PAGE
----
Russia attaches great importance to symbolism in its relations with other countries. This has been manifested many times in its relations with Armenia. As examples, one can recall Putin’s visit to Armenia on December 2, 2013, and the signing of the infamous gas treaty. There are many other similar examples.
The other day, a bust of the Russian Emperor Nicholas I was installed on the territory of the Russian 102nd military base in Gyumri. Nicholas I was the Russian emperor that annexed Eastern Armenia to the Russian Empire in the 19th century. And after some time, he began to implement a colonial policy typical of the Russian Empire.
In particular, in 1840, the Armenian Province established back in 1828 was disbanded. This nullified all the hopes of the Armenians for independence.
And now, can it really be accidental that the bust of Nicholas I was installed at the Russian military base in Gyumri while the relations between Russia and Turkey are deteriorating? The bust of the emperor that during the Russo-Turkish War of 1828-1829 gave Western Armenia to Turkey in return for Turkey’s recognition of Greek independence?
The history of the Russo-Turkish confrontation includes not only the confrontation itself but also the classical history of the most heinous political bargaining at the expense of Armenians and Armenian interests in the Caucasus.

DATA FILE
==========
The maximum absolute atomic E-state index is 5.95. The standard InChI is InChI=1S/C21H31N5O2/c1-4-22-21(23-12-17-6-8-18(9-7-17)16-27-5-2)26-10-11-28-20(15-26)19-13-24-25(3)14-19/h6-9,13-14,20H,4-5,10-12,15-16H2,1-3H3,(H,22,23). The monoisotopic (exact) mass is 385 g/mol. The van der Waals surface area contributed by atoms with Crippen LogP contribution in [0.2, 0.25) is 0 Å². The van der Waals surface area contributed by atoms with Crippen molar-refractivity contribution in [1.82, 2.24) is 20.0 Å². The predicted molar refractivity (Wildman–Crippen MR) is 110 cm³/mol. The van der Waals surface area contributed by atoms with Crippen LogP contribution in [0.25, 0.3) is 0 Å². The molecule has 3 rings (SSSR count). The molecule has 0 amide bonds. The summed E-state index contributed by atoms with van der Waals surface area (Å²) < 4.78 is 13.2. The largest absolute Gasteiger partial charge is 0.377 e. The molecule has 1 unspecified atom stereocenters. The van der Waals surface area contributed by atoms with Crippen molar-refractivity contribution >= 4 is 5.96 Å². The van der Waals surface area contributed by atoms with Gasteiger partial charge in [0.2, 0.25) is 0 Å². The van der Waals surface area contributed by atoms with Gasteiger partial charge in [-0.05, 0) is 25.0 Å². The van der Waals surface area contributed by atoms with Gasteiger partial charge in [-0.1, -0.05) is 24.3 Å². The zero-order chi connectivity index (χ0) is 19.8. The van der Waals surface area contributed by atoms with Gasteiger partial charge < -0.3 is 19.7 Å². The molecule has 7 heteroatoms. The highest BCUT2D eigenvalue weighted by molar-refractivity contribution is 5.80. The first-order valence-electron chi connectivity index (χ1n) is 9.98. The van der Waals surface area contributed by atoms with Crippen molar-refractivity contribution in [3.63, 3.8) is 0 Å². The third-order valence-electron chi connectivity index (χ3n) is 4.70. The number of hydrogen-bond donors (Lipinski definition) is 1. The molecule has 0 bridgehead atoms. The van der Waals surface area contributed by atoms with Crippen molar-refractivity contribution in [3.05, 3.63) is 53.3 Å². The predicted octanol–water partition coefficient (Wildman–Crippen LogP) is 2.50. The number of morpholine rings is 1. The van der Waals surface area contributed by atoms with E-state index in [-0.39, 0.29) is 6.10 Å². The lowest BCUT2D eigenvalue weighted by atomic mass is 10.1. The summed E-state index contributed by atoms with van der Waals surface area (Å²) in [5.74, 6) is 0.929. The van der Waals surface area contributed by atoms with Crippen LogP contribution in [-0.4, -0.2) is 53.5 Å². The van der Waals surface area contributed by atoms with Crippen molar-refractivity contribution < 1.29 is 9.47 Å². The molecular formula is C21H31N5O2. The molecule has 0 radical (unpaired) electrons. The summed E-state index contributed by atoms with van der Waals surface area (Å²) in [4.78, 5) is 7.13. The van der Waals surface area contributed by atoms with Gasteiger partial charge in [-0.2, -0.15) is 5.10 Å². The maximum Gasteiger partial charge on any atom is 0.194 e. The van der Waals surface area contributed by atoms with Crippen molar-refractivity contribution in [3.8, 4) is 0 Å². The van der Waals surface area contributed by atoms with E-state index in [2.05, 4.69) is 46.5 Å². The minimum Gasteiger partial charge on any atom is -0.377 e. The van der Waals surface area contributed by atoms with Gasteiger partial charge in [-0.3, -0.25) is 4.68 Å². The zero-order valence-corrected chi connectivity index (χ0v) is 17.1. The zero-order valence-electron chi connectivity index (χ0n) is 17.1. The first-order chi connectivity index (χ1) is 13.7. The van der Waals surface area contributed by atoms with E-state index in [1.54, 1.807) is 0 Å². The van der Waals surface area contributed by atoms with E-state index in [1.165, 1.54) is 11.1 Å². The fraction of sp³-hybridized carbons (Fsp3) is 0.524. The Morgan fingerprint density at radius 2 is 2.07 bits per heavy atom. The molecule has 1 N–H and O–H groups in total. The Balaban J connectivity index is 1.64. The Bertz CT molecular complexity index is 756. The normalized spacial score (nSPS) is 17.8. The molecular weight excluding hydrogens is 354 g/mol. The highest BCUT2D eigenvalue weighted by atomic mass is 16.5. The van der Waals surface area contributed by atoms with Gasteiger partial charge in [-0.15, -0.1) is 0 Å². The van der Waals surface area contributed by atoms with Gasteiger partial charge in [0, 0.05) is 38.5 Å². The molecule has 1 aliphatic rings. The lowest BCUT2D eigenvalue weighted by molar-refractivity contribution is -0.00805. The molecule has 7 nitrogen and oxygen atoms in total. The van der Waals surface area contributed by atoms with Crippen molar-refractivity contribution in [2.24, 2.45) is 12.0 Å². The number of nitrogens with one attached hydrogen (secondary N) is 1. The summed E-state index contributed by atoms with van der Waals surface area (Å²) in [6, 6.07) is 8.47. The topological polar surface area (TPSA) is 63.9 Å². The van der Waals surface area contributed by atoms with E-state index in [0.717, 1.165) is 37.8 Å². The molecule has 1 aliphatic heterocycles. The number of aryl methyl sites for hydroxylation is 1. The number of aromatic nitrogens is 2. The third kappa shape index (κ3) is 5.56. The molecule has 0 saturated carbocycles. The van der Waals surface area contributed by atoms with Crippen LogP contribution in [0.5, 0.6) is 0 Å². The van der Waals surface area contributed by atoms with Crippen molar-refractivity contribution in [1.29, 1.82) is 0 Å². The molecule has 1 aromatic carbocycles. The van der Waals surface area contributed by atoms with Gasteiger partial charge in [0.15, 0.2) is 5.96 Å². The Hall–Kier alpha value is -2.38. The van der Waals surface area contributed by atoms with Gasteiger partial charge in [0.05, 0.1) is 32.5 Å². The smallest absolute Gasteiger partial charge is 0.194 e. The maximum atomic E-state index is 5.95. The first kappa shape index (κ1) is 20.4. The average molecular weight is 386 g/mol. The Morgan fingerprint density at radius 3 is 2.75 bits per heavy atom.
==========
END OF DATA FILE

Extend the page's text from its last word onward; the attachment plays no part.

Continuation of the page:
Is Turkish activity coincidental these days? And does the placement of the bust of the Russian Emperor Nicholas I at the Russian military base in Gyumri (by the way, it was Nicholas I who renamed Kumayri Alexandropol) embody the desire of Russia to reaffirm Armenia as its outpost?
Don’t we need a proper assessment of these steps by our politicians and the public? Of course, we need.
However, unfortunately, everything that concerns decent opposition to the heterogeneous policy of Russian expansion is essentially forgotten in our socio-political life.
Read Also: Mass Protests Of Armenians Against Russian Despotism – Arrival Of Nicholas I In Armenia, 1837, Suppression Of The Armenian Uprising In New Bayazet With Military Force With The Consent Of Nicholas I – 1838, Nicholas I – What Textbooks Don’t Tell You About